A few days ago I reviewed another Clynelish from 1997, and I just stumbled across this one, bottled by the Whisky Mercenary a.k.a. Jürgen Vromans. Since this is bottled in 2012, I guess Jurgen sent it to me a few years back as well. Only 59 bottles did once exist, but we know the Belgians to be enjoying life quite a bit, so I don’t think a lot of bottles of this have survived. I guess its will be even harder to find one of these today. I’ve reviewed quite a lot of Jürgen’s bottlings, and I have to give it to him, he has quite the nose for picking them, as well as being allowed to pick “dem Whiskies!” You might not know, but it’s not easy to be an independent bottler. You just don’t go into a warehouse trying all of the casks lying around and picking the best you can find, unless you have a bit of a reputation…

Clynelish TWMColor: White wine.

Nose: Buttery and malty. Fresh. Like a breath of fresh air, yet also citrus fresh. Creamy toffee barley. The cask seemed to be quite inactive, maybe the color also gives that away a bit already, but the sweetness is more like toffee and not big on vanilla you get from more first fill and more active casks. Another hint is the lack of a pronounced wood aroma. Cold apple compote with a bit of warm apple sauce, laced with a splash of calvados. All those apply associations are noticeable, but in no way overpowering. The fruity sweetness gets more and more dusty and dry, with a tiny bit of surface wood, oak obviously, with a little bit of mint. Apple pie, after some breathing the apple is joined by some freshly made dough. Nice balance with more than usual distillery character. Typical example where the wood did less to make the Whisky. It shows its other side. Fruity fresh, with shallow depth, dough aroma instead of wood, but at the same time lacking real depth and complexity. This isn’t a fault. It’s just different, and with this it shows another side of Single Malt Whisky in general.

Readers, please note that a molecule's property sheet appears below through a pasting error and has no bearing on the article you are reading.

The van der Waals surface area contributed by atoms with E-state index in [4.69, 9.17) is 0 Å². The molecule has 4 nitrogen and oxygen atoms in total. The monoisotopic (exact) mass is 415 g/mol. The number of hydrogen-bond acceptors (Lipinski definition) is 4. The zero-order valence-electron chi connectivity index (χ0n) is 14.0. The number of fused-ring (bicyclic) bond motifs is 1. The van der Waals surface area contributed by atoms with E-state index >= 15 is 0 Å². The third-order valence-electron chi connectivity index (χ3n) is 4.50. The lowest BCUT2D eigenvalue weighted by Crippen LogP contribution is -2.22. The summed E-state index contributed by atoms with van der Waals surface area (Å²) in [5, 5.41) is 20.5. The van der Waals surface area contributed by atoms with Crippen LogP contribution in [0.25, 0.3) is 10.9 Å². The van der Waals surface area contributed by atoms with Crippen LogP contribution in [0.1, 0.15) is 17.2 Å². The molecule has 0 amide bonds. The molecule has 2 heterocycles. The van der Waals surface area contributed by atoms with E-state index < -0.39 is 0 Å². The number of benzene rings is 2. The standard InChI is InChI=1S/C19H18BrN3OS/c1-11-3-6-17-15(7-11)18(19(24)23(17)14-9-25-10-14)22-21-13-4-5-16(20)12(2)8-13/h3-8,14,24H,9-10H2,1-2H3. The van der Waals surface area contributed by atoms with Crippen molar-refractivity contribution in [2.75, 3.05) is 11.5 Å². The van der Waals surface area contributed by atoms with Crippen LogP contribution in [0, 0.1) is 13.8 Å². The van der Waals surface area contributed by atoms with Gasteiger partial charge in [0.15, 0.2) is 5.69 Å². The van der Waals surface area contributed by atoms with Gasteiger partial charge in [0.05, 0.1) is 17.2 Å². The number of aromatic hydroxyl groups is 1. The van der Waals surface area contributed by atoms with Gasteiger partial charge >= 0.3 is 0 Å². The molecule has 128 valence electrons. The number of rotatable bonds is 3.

Taste: Well, what a surprise. Sure it is fruity, but way more wood in here than in the nose. It starts with wood and paper as well as quite the peppery note. Sugary sweetness and creamy. I didn’t expect that at all. Toffee and bread. Caramel. The aroma’s grow a bit bigger with more breathing, so don’t be to hasty with this one. The lack of activity from the cask is noticeable by the weakness of the finish. It starts with a little attack, for a brief moment shows a nice body, but then it comes down very quick and leaves you a bit with a light, short and unremarkable aftertaste, which at some point in time even gets a bit bitter. Cedar wood bitterness. This bitterness even grows bigger, if you drink this Whisky after a prolonged time of breathing.

In my opinion, not the best of Clynelishes around, but there are many other who like it even better. This is from 2012, right at the start of his career as The Whisky Mercenary. Its hard then to get to pick the very best of casks, and it is a shared cask as well. Only 59 bottles was his share, but I guess at this ABV there was more Whisky in the cask, bottled or blended by others. Nevertheless educational, because here you can see that it’s more about the spirit, than it is about the wood.

Compared to the 1997 Wemyss Clynelish I reviewed a few days ago, the family resemblance is quite remarkable, but the Wemyss is definitely the more aromatic and polished expression of the two.

Points: 81

Aberlour 16yo 1995/2012 “Warehouse No 1” (57%, OB, Single Cask Selection, First Fill Sherry Cask #4934)